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Reliance’s new movers and shakers

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At the Reliance Industries (RIL) annual general meeting last Thursday, chairman Mukesh Ambani made a special mention of his children, Akash and Isha.

Both are 24 years old, and directors of Reliance Jio and Reliance Retail Ventures. Mukesh praised them for being hands-on leaders in a business where the average age of employees is 30.

Though the spotlight is firmly on Akash and Isha, there are many others who have quietly worked their way to the top in various Reliance group firms.

People familiar with the internal working of RIL claim while many in the old guard are still involved in broad corporate decision-making, they have made space for newer leaders as well.

In keeping with the group’s new focus on Jio, Mukesh himself leads the telecom business, with Akash involved on the technology side and Isha with branding and consumer initiatives.

But the man working quietly with them is Sanjay Mashruwala, left, who is the managing director of RJio Infocom, an unlisted subsidiary of RIL.

A graduate from the Indian Institute of Technology, Bombay and a post-graduate in engineering from the University of Texas, Mashruwala has been associated with RIL since 1981.

He earned his stripes as the head of project implementation at Reliance Petroleum, a company that was later merged into RIL. Prior to joining RIL, he was with National Rayon Corporation.

Reliance’s traditional business – oil & gas – is managed by Ajay Khandelwal, left, an electrical engineering graduate from Victoria Jubilee Technical Institute, Mumbai, (now, Veermata Jijabai Technological Institute) and a master in business administration from Cranfield School of Management, UK.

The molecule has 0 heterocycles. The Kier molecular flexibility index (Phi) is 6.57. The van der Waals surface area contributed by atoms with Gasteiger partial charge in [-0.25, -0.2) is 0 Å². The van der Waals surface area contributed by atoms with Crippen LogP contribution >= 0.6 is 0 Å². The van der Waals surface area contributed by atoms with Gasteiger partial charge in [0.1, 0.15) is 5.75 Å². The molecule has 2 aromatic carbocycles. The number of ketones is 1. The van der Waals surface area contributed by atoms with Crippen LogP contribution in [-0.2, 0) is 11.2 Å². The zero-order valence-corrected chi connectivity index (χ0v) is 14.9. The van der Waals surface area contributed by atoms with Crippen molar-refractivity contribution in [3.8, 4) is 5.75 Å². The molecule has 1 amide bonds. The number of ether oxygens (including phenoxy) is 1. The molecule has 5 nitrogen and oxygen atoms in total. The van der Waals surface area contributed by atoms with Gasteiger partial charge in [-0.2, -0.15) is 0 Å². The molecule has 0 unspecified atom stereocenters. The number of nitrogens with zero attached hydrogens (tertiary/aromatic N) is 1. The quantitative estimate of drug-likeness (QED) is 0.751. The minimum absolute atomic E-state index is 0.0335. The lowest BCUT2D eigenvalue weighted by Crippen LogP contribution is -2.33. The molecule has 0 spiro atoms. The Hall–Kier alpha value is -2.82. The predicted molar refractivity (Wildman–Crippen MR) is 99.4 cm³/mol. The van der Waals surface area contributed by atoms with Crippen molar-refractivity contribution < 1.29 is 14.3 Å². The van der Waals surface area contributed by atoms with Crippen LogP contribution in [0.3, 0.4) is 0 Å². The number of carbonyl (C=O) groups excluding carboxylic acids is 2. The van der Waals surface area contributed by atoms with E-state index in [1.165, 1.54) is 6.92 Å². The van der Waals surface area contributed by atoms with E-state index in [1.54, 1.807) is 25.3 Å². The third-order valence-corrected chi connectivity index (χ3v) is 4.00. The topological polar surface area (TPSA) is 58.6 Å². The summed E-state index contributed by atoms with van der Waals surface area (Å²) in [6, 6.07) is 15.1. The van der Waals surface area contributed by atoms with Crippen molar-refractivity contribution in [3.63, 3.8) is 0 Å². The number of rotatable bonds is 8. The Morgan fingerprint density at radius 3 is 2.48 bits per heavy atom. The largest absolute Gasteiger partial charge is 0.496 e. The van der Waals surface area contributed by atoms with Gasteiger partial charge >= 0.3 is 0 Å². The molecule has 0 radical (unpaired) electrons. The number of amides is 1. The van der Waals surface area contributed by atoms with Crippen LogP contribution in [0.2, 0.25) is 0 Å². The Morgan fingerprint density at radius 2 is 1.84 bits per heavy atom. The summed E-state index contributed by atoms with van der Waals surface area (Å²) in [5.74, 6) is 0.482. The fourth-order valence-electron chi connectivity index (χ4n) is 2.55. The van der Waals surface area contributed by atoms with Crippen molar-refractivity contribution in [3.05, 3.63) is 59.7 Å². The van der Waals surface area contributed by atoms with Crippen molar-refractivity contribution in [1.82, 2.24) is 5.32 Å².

Khandelwal joined Reliance in 2013 after working as chief executive officer in the Jubilant Group for four years. He has been involved with KG-D6, once a flagship asset for RIL, now replaced by RJio as a focus area for the group.

A marathon enthusiast, he has company in Mayank Ashar, former chief executive and managing director, Cairn India, who too has run many marathons.

Ashar, left, joined RIL last month as an adviser. With years of experience in the North American market, 61 year-old Ashar has an expertise in crude procurement.

He is now part of refinery and marketing team that works under Hital R Meswani, a director on RIL board.

Even though refinery and petrochemicals constitute the biggest chunk of the company’s revenue, there aren’t any CEOs for them since they are run within the RIL fold.

Business heads are designated as presidents and chief operating officers (COO). Vipul Shah, for instance, is the COO for petrochemicals. Shah, too, is an old hand at RIL since he started his career with the company but joined Dow India in 1988.

At a young age of 33, Shah, left, became the India head at Dow. A bachelor in chemical engineering and master in polymer science from the University of Texas, Austin, US, Shah returned to RIL to head the petrochemicals division that works under Nikhil Meswani.

Besides telecom, the retail segment has been at the centre of change in the RIL’s business composition. It now claims to be the largest in this segment with 12 retail formats and 3,383 stores across 679 cities. Each of the RIL retail format businesses has their own heads.

Brian Bade, left, the chief executive officer in Reliance Digital Ltd, heads the biggest of them.

Bade had 15 years of experience in Circuit City, an American retail chain for consumer electronics and durables, when he joined the firm in 2010.

At that point, RIL was just entering the segment and had faced early reverses in Uttar Pradesh. It was trying to get things right for over two years.

Another recent entrant into the RIL business fold is the media and entertainment segment. The company owns Network18 which has business news channels CNBC TV18 and CNBC Awaaz, general news channel CNN-News18 and entertainment channels Colors, VH1, MTV and Nick. Rahul Joshi, former editor of the Economic Times, is the CEO and editor-in-chief of Network18.

Till 2009, when RIL started gas production from KG-D6, it had invested $15 billion in refinery and upstream businesses.

“Every business has an investment cycle. Not that we aren’t focussed on oil and gas anymore but there is a lull before the next round of investment begins. RIL follows an investment cycle every three to five years,” explained a company executive.

So, it is now the turn of telecom and petrochemicals where from 2013 onwards it plans to put in $30 billion, double of all the investment made earlier.


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